It’s been a while since She-Hulk ended its season 1 run on Disney Plus last October, with all Marvel Studios releases since then being either one-off specials or theatrical chapters. Phase 4 of the Marvel Cinematic Universe (MCU) is also done now, and Phase 5 began unimpressively with Ant-Man and the Wasp: Quantumania, but wowed audiences worldwide with Guardians of the Galaxy Vol. 3.
The first T.V. show of 2023 and Phase 5 is Secret Invasion, a very loose adaptation of the famous comic book crossover storyline written by Brian Michael Bendis and released in 2008. While Marvel Studios might be saving some surprises for later in the season, this iteration of Secret Invasion is keeping the superheroes aside and instead focusing on the ground-level organizations that are trying to hold the world together after the Blip. That includes Samuel L. Jackson’s Nick Fury, who has been spending too much time away from Earth…
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Spoilers ahead for Secret Invasion season 1 episode 1: ‘Resurrection’
The show’s prologue starts with the always reliable Everett Ross (Martin Freeman). He is meeting with a contact who might have compelling information about a secret Skrull invasion of Earth through seemingly disconnected terrorist attacks and power plays, all while also infiltrating the governments and key organizations. Ross knows about the Skrulls and Nick Fury, and SHIELD’s relationship with them, but buying into such a large and complex takeover from a rogue faction of the species is hard to accept.
Unsurprisingly, things go sideways when Agent Prescod unsuccessfully tries to kill Ross. We think he was a Skrull trying to cover his group’s tracks, but after a short chase, “Ross” is put down by an assailant who’s none other than Ben Mendelsohn’s Talos, the leader of the Skrull refugees we first met in Captain Marvel. The bad Skrull was Ross all along, and off we go into an AI-generated intro which resonates well with the story’s themes, but feels like a shady move by Marvel nonetheless.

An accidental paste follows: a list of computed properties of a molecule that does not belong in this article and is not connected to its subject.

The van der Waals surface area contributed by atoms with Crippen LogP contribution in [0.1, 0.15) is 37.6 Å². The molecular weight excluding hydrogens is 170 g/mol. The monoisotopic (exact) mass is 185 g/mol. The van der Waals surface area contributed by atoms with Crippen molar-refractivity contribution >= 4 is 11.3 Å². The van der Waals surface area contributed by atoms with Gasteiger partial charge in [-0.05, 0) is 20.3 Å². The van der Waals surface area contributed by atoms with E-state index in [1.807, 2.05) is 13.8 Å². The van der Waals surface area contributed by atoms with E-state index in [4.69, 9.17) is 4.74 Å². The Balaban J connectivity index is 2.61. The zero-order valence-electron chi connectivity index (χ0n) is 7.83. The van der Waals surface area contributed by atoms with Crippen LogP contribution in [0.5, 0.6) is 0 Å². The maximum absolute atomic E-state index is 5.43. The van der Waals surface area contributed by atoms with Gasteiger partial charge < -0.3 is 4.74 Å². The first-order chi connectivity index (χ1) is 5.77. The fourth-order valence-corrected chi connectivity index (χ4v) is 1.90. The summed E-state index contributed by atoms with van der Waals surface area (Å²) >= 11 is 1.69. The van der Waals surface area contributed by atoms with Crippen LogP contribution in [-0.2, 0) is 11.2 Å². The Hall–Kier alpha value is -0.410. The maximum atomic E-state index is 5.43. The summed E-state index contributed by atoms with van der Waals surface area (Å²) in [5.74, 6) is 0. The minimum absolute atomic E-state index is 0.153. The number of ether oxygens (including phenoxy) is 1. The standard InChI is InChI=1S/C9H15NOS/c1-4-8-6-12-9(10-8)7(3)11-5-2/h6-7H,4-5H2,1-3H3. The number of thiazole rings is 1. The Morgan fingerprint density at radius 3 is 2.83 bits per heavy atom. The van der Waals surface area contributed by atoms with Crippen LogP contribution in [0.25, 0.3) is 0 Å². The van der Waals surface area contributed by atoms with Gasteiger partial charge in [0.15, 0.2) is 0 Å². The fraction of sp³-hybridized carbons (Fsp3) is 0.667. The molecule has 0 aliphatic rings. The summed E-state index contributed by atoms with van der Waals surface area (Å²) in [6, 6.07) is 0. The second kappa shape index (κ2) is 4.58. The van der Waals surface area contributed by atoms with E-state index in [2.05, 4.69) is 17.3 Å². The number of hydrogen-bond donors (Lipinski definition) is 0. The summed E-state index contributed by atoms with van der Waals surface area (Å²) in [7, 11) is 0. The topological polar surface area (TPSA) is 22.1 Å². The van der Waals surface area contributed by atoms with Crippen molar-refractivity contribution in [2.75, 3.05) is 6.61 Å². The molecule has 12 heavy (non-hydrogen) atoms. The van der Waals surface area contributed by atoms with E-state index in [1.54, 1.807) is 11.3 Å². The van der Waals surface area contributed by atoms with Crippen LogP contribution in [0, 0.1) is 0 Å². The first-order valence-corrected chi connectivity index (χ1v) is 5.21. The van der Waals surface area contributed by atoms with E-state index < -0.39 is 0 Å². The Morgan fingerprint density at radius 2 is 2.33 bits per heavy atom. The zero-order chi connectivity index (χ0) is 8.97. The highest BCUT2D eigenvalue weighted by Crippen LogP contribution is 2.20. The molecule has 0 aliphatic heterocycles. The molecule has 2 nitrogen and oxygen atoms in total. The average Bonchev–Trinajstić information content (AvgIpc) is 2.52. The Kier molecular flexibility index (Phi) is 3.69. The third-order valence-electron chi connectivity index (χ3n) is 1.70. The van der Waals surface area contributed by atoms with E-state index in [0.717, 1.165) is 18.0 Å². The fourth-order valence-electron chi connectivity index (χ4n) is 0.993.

Those uneasy vibes are carried throughout the episode, which is both adequate and rather flat and derivative. The whole setup reminds us of The X-Files’ main plot at its peak (arguably one of the best sci-fi T.V. shows of all time), yet Marvel’s take on the paranoia spy thriller – at least during this first episode – seems too self-serious and a bit scattered.
On the other hand, the scenes centered on Nick Fury’s return and his strained relationship with the comrades he left behind are interesting enough. This is mainly because Jackson plays the character in a more burdened, beat-up way.
Maria Hill (Cobie Smulders) and Talos point out Fury has never been the same after the Blip, and they’re right. As we all know, he’s been focusing on developing the SABER organization to better shield Earth from alien menaces. However, in doing so he’s actually neglected his home plant, which is feeling shaky at best nowadays. As Black Panther: Wakanda Forever explored, power vacuums are a dangerous thing, and many new threats as well as public unrest are rising all over the globe. Even if the rogue Skrulls are taken out of the equation, a storm is brewing.
Superheroes are too busy fighting the too-big-to-handle, more obvious menaces, and it’s up to regular humans and their Skrull allies to figure out what the rogue aliens will do to gradually control Earth from the shadows. It was a bit surprising to see the overall threat already so far along, with Fury beaming down from outer space in the middle of a shadow war that Talos, Maria Hill, and others have been fighting on their own for a while.